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Anselm Hüttenbrenner

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Anselm Hüttenbrenner by Josef Eduard Teltscher, 1825

Anselm Hüttenbrenner (13 October 1794 – 5 June 1868) was an Austrian composer. He was on friendly terms with both Ludwig van Beethoven—he was one of only two people known to be present at his bedside at the time of his death—and Franz Schubert, of whom his recollections constitute an interesting but probably unreliable document[according to whom?] in Schubertian biographical studies.


Hüttenbrenner was born in Graz, the son of a wealthy landowner. He attended the Graz Lyzeum, and studied law at the University of Graz, but was also composing music at this time. Count Moritz von Fries (1777-1826) was impressed with his ability as a pianist, and following the Count's advice, Hüttenbrenner left in April 1815 for Vienna to study under Antonio Salieri. His first published works (for piano and Lieder) began to appear shortly afterwards, and the String Quartet (Op. 3) came out in 1816. He briefly returned to Graz in 1818, but was back in Vienna the following year, earning a living in a government office. In 1821 Hüttenbrenner inherited the family estate and married.

Years later, he visited Beethoven on his deathbed, who greeted him with the words "I am not worthy of your visiting me". He was also present on 26 March 1827, at the time of Beethoven's death, when the only other person present was Beethoven's housekeeper. In commemoration of the moment, Huttenbrenner cut a lock of Beethoven's hair, now in Graz together with Beethoven's family archival book in the Fux Conservatory.[1][2]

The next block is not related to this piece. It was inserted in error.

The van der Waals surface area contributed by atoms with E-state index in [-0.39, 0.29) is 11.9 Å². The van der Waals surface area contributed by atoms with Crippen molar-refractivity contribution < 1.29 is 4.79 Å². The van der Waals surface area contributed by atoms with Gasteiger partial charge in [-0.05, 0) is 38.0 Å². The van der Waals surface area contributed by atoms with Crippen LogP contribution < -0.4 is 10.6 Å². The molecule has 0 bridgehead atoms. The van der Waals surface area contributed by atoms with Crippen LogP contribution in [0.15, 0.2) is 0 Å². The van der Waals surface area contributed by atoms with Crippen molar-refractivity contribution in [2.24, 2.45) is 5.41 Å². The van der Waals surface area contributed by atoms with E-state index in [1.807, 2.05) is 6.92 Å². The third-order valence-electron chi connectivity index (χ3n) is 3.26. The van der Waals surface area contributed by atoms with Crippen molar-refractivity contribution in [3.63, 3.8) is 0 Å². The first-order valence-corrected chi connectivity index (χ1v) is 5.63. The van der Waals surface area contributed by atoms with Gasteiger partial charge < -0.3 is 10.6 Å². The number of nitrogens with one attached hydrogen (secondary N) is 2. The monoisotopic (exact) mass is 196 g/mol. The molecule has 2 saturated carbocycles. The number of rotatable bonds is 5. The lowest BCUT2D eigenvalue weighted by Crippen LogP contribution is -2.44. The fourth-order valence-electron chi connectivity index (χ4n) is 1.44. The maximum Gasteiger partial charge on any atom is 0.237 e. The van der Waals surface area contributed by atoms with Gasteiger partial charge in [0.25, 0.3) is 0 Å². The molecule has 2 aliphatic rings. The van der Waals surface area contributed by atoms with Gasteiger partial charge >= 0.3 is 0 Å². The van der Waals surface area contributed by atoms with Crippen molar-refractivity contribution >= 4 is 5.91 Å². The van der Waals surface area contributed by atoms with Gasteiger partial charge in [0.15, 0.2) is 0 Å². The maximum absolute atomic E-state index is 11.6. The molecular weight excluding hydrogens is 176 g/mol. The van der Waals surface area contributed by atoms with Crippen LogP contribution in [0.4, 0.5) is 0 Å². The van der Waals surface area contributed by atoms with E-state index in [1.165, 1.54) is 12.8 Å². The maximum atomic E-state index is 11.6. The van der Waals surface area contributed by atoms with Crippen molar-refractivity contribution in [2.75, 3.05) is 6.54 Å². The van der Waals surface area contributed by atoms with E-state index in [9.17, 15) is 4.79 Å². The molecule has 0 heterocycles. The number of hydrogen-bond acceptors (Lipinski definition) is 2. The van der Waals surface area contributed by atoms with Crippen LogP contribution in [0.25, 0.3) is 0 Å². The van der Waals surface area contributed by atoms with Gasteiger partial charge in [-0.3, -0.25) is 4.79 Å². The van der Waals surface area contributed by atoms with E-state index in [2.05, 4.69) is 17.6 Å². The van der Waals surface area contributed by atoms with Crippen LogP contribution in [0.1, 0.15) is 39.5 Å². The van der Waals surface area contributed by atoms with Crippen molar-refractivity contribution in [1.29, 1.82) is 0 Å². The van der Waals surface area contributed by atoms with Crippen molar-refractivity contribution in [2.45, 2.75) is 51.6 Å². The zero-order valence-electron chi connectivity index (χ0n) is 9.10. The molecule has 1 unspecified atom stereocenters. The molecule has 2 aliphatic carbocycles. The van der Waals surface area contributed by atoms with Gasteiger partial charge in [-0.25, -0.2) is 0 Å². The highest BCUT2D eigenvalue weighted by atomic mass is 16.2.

Three friends (Johann Baptist Jenger, Anselm Hüttenbrenner and Franz Schubert) by Josef Eduard Teltscher, 1827

Schubert sent the manuscript of his Unfinished Symphony to Hüttenbrenner, via Hüttenbrenner's brother Josef, around 1823. The manuscript remained with Hüttenbrenner until Johann Herbeck visited him in Ober-Andritz near Graz in 1865, and took the score away with him back to Vienna, where he conducted the first performance in December 1865. Hüttenbrenner held the post of director of the Steiermärkischer Musikverein from 1825 to 1829. His Requiem in C minor was performed at Schubert's memorial service on 23 December 1828.

He was a follower of Jakob Lorber and from 1840 he participated actively in the transcription of what was allegedly dictated to Lorber by God.

Hüttenbrenner died in Ober-Andritz at the age of 73.

Works, editions and recordings[edit]

Of Hüttenbrenner's works in manuscript, some are lost, but the majority remained with his descendants until their 2007 donation to the University Library of University of Music and Performing Arts Graz, Austria; they can be examined on site, with all items listed in the University Library's searchable online catalog. His works are considered very rich in melody, somewhat operatic.

A photograph of Anselm Hüttenbrenner
  • 27 sacred works, including 6 Masses and 3 Requiems
  • 4 operas, including Lenore and Oedipus at Colonos
  • 258 songs for voice and piano
  • 133 quartets for male voices
  • 159 choral works for male voices
  • 20 orchestral works, including 2 symphonies
  • 13 chamber works, including 2 string quartets and a string quintet
  • 60 works for piano, 2 hands
  • 23 works for piano, 4 hands
  • 8 arrangements of other composers' works

Printed editions[edit]

  • Songs for voice and piano, Vol. 1, edited by Ulf Bästlein, Alice and Michael Aschauer, 2008, Accolade Musikverlag (www.accolade.de): ACC.1209a
  • Songs for voice and piano, Vol. 2, edited by Ulf Bästlein, Alice and Michael Aschauer, 2008, Accolade Musikverlag (www.accolade.de): ACC.1209b



  1. ^ Vgl. Beethoven aus der Sicht seiner Zeitgenossen, ed. of Klaus Martin Kopitz and Rainer Cadenbach, Munich 2009, Volume 1, pp. 478-486.
  2. ^ Vgl. Konrad Stekl, Beethoven-Haare in Graz, in: Mitteilungen des Steirischen Tonkünstlerbundes, No. 31/32, Graz 1967, Zur Dokumentation der Grazer Beethoven- und Schubert-Locken, in: Blätter für Heimatkunde, Heft 1, Graz 1967.

External links[edit]